Author(s): Ring HC, Bay L, Nilsson M, Kallenbach K, Miller IM, Saunte DM, Bjarnsholt T, Tolker-Nielsen T, Jemec GB
BACKGROUND: Chronic nonhealing or recurrent inflammatory lesions, reminiscent of infection but recalcitrant to antibiotic therapy, generally characterize biofilm-driven diseases. Chronic lesions of hidradenitis suppurativa (HS) exhibit several characteristics, which are compatible with well-known biofilm infections.
OBJECTIVES: To determine and quantify the potential presence of bacterial aggregates in chronic HS lesions.
METHODS: In 42 consecutive patients with HS suffering from chronic lesions, biopsies were obtained from lesional as well as from perilesional skin. Samples were investigated using peptide nucleic acid-fluorescence in situ hybridization in combination with confocal laser scanning microscopy. In addition, corresponding histopathological analysis on haematoxylin and eosin slides was performed.
RESULTS: Biofilms were seen in 67% of the samples of chronic lesions and in 75% of the perilesional samples. The mean diameter of aggregates in lesional skin was significantly greater than in perilesional skin (P = 0·01). Large biofilms (aggregates > 50 μm in diameter) were found in 42% of lesional samples and in only 5% of the perilesional samples (P = 0·009). The majority of the large biofilms were situated in sinus tracts (63%) or in the infundibulum (37%). The majority of the sinus tract samples (73%) contained active bacterial cells, which were associated with inflammation.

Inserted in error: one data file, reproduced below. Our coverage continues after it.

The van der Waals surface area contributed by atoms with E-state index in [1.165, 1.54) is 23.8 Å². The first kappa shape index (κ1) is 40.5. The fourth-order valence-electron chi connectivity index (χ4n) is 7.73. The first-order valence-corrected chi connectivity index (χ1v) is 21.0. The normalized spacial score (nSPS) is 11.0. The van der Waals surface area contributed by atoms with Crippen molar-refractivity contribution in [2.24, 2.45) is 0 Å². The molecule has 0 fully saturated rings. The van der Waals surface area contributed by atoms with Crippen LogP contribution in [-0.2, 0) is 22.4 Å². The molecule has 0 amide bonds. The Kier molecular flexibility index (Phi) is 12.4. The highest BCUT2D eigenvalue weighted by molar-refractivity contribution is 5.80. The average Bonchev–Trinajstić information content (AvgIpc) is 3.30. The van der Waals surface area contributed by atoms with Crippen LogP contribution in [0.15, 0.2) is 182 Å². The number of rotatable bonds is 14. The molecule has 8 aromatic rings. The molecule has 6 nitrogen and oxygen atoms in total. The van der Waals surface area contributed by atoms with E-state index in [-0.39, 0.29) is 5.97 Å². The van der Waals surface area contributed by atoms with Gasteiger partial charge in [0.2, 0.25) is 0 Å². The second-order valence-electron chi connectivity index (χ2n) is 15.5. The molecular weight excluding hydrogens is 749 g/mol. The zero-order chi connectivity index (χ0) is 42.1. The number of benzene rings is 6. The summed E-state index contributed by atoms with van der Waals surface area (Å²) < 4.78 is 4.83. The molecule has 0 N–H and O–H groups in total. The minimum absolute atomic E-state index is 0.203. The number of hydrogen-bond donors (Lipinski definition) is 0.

CONCLUSIONS: This study suggests that biofilm formation is associated with inflammation of chronic HS lesions. The aggregates most likely occur as a secondary event, possibly due to predisposing local anatomical changes such as sinus tracts (tunnels), keratinous detritus and dilated hair follicles.
Dermatology Journal and/or Publisher
Journal Name: The British journal of dermatology
Journal Abbreviation: Br. J. Dermatol.
Journal Date Published: 2016-08-26
National Center for Biotechnology Information
Article Source: http://www.ncbi.nlm.nih.gov/pubmed/27564400
Lasted Revision: 2017-11-05
Abstract Source: National Center for Biotechnology Information, U.S. National Library of Medicine Abstract Query for Hidradenitis suppurativa (HS).